The most powerful lesson I learned from 6 years of caddying

When I was in 8th grade, I pleaded with the starter at a country club near where I lived to let me caddy. I caddied for six summers and I learned so much about human behavior and psychology it was incredible. I learned how to deal with all sorts of people.

For a job that was usually reserved for professional caddies or for kids whose parents were members – it was a tough place to be. But I worked my tail off to prove I was a hardworking kid.

Every summer morning (until I was able to drive myself), my mom would drive me to the course at 5:30 AM, 6 days a week. I took what I could get at first. Either I’d carry golf bags or fore-caddy. (Fore-caddying was by far less taxing because you’re not carrying bags.)

No matter what, I’d always caddy for 2 rounds – even if I carried bags – which is what I usually wound up getting. Most caddies did their one round in the morning and then would go home. But I knew if I wanted to make an impression, I couldn’t say no when I was offered a loop ( = 18 holes) as it’s called. I usually wouldn’t be done until 4 or 5 pm, and sometimes I did 45 holes. That’s 2 full rounds and a 9-hole round (2.5 loops). My record was 54 holes. (3 loops.)

Although this sounds ENTIRELY self-congratulatory, I only say it to give some background…

I learned many valuable lessons but I’ll keep this only to the lesson that relates to our health and fitness, although everything relates to our health and fitness.

Here it is: Doing the right thing always feels the best. (“Thanks, Adam. Um, I knew that!”) (I know you do but stories are a powerful way to create change. Also, just because something is common sense — it doesn’t mean it’s common practice.)

Having caddied for such a wide range of people from professional athletes to CEO’s to wives of pro athletes to people who normally wouldn’t belong to a country club when there were outings (typically a company would rent out the course for the day as a thank you to their employees) I saw lots of interesting things and met lots of different types of people.

First off, being wealthy has nothing to do with money, in my opinion. And many times the people with the most money (people talk in Country Clubs) were the worst tippers and the best tippers were those you’d least expect.

You could tell, though, how miserable some of these people really were. They were taking their misery out on me. After a while, I realized this, and I didn’t take it personally. (It’s like trying to help someone who doesn’t want to be helped. It CAN’T be done.)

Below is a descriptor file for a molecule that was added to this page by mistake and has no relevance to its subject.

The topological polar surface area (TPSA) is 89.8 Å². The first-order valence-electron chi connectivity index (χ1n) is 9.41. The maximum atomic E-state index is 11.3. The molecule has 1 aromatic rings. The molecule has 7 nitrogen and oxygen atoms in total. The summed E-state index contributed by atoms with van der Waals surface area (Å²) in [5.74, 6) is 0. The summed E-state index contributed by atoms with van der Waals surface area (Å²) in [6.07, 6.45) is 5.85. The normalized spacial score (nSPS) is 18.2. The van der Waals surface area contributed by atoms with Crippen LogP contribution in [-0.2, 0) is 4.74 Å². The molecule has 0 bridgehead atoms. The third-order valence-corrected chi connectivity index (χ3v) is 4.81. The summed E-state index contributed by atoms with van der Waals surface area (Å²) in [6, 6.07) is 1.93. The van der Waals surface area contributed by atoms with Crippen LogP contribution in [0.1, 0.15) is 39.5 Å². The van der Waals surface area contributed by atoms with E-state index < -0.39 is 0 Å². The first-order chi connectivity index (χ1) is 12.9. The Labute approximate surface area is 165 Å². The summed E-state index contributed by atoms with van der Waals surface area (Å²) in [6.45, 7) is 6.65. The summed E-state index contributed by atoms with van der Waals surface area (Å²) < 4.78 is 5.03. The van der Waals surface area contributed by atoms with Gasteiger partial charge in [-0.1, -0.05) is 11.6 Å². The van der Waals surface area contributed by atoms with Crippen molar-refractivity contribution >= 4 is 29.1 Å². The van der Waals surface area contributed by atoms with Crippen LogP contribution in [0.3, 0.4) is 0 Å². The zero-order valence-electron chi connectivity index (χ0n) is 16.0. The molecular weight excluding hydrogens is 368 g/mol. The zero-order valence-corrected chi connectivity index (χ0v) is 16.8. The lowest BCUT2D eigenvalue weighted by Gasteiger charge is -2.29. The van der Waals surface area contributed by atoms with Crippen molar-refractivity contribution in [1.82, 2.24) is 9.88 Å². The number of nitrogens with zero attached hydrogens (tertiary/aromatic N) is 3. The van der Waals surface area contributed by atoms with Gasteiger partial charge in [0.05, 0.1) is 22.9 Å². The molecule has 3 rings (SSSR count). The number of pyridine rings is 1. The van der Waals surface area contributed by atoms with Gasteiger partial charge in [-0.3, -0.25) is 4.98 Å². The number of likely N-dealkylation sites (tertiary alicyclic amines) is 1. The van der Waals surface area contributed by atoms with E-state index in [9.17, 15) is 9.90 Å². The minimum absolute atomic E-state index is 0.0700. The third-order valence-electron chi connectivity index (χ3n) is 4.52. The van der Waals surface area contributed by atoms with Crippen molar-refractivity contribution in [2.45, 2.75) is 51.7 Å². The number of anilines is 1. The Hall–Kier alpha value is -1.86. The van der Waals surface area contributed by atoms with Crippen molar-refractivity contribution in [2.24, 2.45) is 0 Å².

I’ve said it before: you can tell a lot about a person by how they tip. Thankfully, besides the outliers in our society, for the most part, we all know what the right thing to do is.

And I saw it on countless faces as I was being handed a tip throughout the years. When it was a terrible tip – there was a slight discomfort in the persons face. They knew it.

When it was a great tip there was a totally different expression. It’s as if they felt proud. And they were excited to give it to me. You know why? Doing good, feels good.

But we all know this.

Unfortunately, we DON’T have ignorance on our side. I’ve said many times that ignorance is bliss. We know how great eating right and exercising can and will make us feel. We know how important our health and fitness is. We know that a huge part of our wealth is how healthy and fit we are!

Once we know something, it’s extremely hard to ignore it. And it was only those who knew they should tip, and didn’t, or those who knowingly tipped very poorly – that you saw the pain in their face.

I was reminded of this just before as I accepted a delivery. I could’ve easily not tipped these guys – after all, I’ll never see them again in my life…

And as uncomfortable or whatever some people might want to call reaching into their wallet to give a generous tip is – it always feels awesome once you do it.

The best part? I left 15 minutes later and the guys were outside their truck. They were all thrilled and said thank you many times over.

It felt great. And it’s nice to get that feedback (“Oh, you look so great!” “You’ve lost so much weight!” as people start noticing you.)

But it feels even better for ourselves. It changes US. In fact, because I value how I feel, it’s not uncomfortable for me to reach into my wallet and give a generous tip. It’s worth it to me. It makes ME feel good.

(For some people, and I know this from seeing it many times over – the thought of reaching into their wallet makes them very unhappy or uncomfortable.)

In fact, because I value how I feel, I *try* to embrace the discomfort when I have a strong craving or urge. Because it makes me feel good to stick to my long term goals.

Our mantra for today: When we do what we know is right, we’ll feel far happier than the alternative.

But HOW do we do what we know will make us feel good?

Most people eat without thinking first. THEN, when they indulge, they think about how bad they feel for the next 1 – 24 hours.

Homework: Practice pausing before you eat today and this weekend. Pause. And ask yourself, “Will this REALLY make me feel good?” It makes a big difference.

P.S. After that first summer, and every summer after that until I was able to drive, I insisted on taking my mom out to dinner as a way to thank her for driving me so early every morning. That felt good too.

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